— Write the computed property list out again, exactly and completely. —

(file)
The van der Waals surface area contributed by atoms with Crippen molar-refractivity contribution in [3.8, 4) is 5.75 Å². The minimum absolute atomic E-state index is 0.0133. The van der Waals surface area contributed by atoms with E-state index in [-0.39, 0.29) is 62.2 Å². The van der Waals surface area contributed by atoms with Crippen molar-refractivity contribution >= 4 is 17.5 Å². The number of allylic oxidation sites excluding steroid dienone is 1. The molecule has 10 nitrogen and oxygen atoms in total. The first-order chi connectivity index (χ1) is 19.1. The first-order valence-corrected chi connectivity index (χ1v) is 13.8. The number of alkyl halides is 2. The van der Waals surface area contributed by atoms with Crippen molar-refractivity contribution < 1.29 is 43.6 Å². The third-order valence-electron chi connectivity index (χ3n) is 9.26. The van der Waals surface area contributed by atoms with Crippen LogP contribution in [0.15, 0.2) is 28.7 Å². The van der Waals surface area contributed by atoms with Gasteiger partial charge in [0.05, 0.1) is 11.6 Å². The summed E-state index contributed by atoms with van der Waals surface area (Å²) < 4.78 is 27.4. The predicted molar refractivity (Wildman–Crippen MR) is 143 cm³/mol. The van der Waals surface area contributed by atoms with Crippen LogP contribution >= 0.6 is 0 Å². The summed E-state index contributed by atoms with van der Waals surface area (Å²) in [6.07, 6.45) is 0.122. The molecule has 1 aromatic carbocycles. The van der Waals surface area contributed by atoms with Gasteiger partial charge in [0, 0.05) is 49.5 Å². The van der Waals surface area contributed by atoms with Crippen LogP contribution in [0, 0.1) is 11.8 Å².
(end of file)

The van der Waals surface area contributed by atoms with Crippen molar-refractivity contribution in [3.8, 4) is 5.75 Å². The minimum absolute atomic E-state index is 0.0133. The van der Waals surface area contributed by atoms with E-state index in [-0.39, 0.29) is 62.2 Å². The van der Waals surface area contributed by atoms with Crippen molar-refractivity contribution >= 4 is 17.5 Å². The number of allylic oxidation sites excluding steroid dienone is 1. The molecule has 10 nitrogen and oxygen atoms in total. The first-order chi connectivity index (χ1) is 19.1. The first-order valence-corrected chi connectivity index (χ1v) is 13.8. The number of alkyl halides is 2. The van der Waals surface area contributed by atoms with Crippen molar-refractivity contribution < 1.29 is 43.6 Å². The third-order valence-electron chi connectivity index (χ3n) is 9.26. The van der Waals surface area contributed by atoms with Crippen LogP contribution in [0.15, 0.2) is 28.7 Å². The van der Waals surface area contributed by atoms with Gasteiger partial charge in [0.05, 0.1) is 11.6 Å². The summed E-state index contributed by atoms with van der Waals surface area (Å²) < 4.78 is 27.4. The predicted molar refractivity (Wildman–Crippen MR) is 143 cm³/mol. The van der Waals surface area contributed by atoms with Crippen LogP contribution >= 0.6 is 0 Å². The summed E-state index contributed by atoms with van der Waals surface area (Å²) in [6.07, 6.45) is 0.122. The molecule has 1 aromatic carbocycles. The van der Waals surface area contributed by atoms with Gasteiger partial charge in [0, 0.05) is 49.5 Å². The van der Waals surface area contributed by atoms with Crippen LogP contribution in [0, 0.1) is 11.8 Å².